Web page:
The Military Secretary was requesting me to have a seat. The room was so poorly arranged that if I sat in the sofa, then just in front of me the MS would be sitting in his chair separated from me only by his desk. It was not at all appropriate for a Chief Justice to sit there. The Military Secretary appeared to me very anxious and sometimes he went out and came back and requested me to sit. He wanted to serve tea or coffee. I said, “No, thanks.” Sometimes he wanted to talk with me.
I sat for a moment and then stood up and started reading the names of former military secretaries displayed on the wall. I wanted to know the name of one who was posted there during the emergency period. I got the name and noted it down. This way I passed about 45 minutes. My mental condition at that time was very anxious. Then I was taken to the President’s room. I was stunned on seeing the persons present there. Besides the President, Prime Minister Sheikh Hasina, Law Minister Anisul Haque and Attorney General Mahbubey Alam were present.
After exchanging wishes, we took our seats. The Prime Minister raised the point regarding the Sixteenth Amendment judgment. What I had suspected proved true. I told the Prime Minster in a very polite manner that on a previous occasion also all of us sat together in that particular room when a deadlock was created due to non-cooperation of the Ministry. I could not transfer any honest officer to Dhaka and Chittagong and District Judges to the district courts.
I also could not execute any modernization project of the judiciary, and I had to face embarrassing position in public meetings due to the telephonic pressures created by the ministers on the courts for making favorable orders. The meeting yielded no result. I pointed out to her that a deadlock condition persisted regarding the postings of District Judges, Chief Judicial Magistrates and other responsible posts in different districts. The ministry recommends corrupt and disputed officers for those posts. Many of the responsible posts are lying vacant for more than six months.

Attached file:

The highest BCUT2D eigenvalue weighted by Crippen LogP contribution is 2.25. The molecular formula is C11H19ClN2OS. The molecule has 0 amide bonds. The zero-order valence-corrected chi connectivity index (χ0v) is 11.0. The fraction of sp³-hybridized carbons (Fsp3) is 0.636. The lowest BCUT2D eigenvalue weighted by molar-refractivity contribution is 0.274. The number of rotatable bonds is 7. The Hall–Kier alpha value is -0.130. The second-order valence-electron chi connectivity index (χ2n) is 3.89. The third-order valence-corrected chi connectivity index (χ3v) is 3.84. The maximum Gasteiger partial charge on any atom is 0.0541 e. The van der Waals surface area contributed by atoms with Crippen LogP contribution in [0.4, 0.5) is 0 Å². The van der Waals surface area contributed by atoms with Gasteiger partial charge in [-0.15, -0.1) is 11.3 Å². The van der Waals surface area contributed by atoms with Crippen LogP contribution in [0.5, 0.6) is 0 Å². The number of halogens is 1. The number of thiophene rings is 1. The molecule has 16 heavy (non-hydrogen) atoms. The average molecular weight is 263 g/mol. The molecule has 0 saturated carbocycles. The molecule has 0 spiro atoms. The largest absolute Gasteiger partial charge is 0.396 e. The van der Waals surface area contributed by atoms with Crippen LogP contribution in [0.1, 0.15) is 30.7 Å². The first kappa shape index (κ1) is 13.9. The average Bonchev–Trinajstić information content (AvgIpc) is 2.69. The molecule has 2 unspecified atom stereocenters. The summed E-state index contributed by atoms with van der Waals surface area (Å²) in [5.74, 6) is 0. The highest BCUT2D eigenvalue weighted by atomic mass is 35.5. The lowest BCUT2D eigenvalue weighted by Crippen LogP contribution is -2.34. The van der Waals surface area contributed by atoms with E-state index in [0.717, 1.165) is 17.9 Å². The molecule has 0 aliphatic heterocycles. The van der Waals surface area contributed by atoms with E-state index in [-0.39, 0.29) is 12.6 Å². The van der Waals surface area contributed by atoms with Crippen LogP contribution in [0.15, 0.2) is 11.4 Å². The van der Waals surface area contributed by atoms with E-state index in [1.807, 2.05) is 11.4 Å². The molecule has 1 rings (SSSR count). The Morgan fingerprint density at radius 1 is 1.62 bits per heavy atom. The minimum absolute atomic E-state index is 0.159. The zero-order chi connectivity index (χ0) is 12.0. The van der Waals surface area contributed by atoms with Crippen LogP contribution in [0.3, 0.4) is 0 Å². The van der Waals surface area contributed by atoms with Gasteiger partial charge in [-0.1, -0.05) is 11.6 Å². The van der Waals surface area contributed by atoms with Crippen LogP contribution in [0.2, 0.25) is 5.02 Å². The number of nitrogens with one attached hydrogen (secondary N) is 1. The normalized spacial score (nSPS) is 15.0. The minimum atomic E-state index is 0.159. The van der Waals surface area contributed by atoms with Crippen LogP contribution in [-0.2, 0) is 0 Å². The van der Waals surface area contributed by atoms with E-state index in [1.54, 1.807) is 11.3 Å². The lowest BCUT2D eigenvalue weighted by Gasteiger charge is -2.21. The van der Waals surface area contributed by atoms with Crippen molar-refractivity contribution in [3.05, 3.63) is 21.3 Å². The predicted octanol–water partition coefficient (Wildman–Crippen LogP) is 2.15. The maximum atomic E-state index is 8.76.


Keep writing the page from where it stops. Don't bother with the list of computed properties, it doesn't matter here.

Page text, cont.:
The Law Minister started making up totally false stories even ignoring his commitments made to me earlier. Then I drew the attention of the Prime Minister that people like Dr. Mizanur Rahman, Chairman of the Human Rights Commission, and Prof. Dr. Abul Barakat spoke against the Law Ministry’s telephonic direction in such a manner that finding no other alternative I assured them that there was no such incident since my assumption of the office of the Chief Justice. Now the lower judiciary was totally under the Ministry’s control and if the superior judiciary is also surrendered to the government there would be anarchy in the country. The Law Ministry says that they did not interfere, not to speak of directing any officer for granting bail. I had made some enquiries on getting complaints and produced the papers for the Prime Minister.